Here to help you - two articles by an IDVA supporting men experiencing domestic abuse

1. Alan from BESBWA explains their specialist service for male victims

How long does it take for a man to report domestic abuse? Well how long is a piece of string? Will anyone believe him?

My name is Alan and I am a male IDVA (Independent Domestic Violence Advocate) working for Berkshire East and South Bucks Women’s Aid. I work with Ben who is our Outreach worker and we specialise in supporting male victims of domestic abuse.

What does an IDVA do? We provide confidential support to clients who have been graded as High Risk. This may include assistance with safety measures, supporting through court processes, signposting to legal advice for criminal, civil and child matters, liaising with housing teams, and sourcing refuge space. Our priority is your safety.

We work with a team of 12 IDVAs, mainly female, but all of who will support any male referred to the organisation. We have no boundaries. Our working area is Slough, Windsor and Maidenhead, Ascot and South Buckinghamshire.

Now, you may be thinking, well what use is that to me, I live in Manchester and need support!

Don’t panic. Ben and I will assist any male looking for support. If you reside outside of our County Boundary, we are happy to research the appropriate support group nearest to where you reside. Nothing is too much trouble for us.

Who will believe me?

We will.

We’ll give you an example.

Brian (name changed) was arrested on suspicion of stabbing his partner in the neck. The Police arrived and arrested him on suspicion of assault. He called the Police and he called the ambulance. He waited for them to arrive and was promptly arrested. He was legally advised to say no comment. Based on that, the CPS could only evaluate the evidence to hand, that being the statement from the victim. She said he had stabbed her in the neck. He was charged and bailed.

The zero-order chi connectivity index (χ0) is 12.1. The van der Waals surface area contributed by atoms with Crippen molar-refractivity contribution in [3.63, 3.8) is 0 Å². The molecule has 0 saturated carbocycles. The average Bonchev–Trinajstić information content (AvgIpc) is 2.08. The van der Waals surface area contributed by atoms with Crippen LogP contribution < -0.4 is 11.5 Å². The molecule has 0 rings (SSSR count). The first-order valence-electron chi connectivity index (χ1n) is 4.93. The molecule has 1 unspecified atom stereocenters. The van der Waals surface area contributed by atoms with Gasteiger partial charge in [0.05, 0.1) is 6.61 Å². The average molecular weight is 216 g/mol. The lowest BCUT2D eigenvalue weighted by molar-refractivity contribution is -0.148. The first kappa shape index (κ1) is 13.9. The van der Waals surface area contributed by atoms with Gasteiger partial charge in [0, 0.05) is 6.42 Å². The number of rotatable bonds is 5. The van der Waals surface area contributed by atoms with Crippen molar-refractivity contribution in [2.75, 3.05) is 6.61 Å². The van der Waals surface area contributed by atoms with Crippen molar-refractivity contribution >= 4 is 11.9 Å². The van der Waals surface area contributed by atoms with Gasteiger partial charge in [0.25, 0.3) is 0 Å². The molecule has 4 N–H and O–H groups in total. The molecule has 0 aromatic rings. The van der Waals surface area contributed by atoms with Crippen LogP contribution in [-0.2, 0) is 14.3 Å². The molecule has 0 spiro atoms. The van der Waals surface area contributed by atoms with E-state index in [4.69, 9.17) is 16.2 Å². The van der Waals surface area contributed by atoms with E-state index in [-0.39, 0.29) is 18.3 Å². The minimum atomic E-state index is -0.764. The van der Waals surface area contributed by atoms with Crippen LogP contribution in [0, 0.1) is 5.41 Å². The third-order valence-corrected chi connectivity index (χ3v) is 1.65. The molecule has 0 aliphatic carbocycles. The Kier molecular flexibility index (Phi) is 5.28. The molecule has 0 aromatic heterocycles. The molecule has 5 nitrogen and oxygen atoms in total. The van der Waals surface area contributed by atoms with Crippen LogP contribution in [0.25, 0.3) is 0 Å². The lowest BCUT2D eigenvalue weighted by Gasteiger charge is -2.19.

Brian tried looking for help, knowing the reality behind the incident. Locally to his home address he was not offered support but a relative gave him our number. I supported Brian who disclosed three years of assault, controlling behaviour and injury. Is any of that evidenced anywhere I asked? Yes with the GP but I did not tell them how the injury came about. This information was shared and an innocent man, defending himself while being attacked by his partner with her kitchen knife, no longer faces a criminal prosecution. A great outcome for someone who, for three years, had suffered in silence.

So we do believe you

If you need help or advice, give us a call. 01753 549865 and ask for Alan or Ben. If we are not available, please speak with any of the IDVA’s in the first instance. We have Eastern European speaking staff as well as a variety of Asia Pacific speaking staff.

2. Alan from BESBWA explains how the Courts can help you and the importance of evidence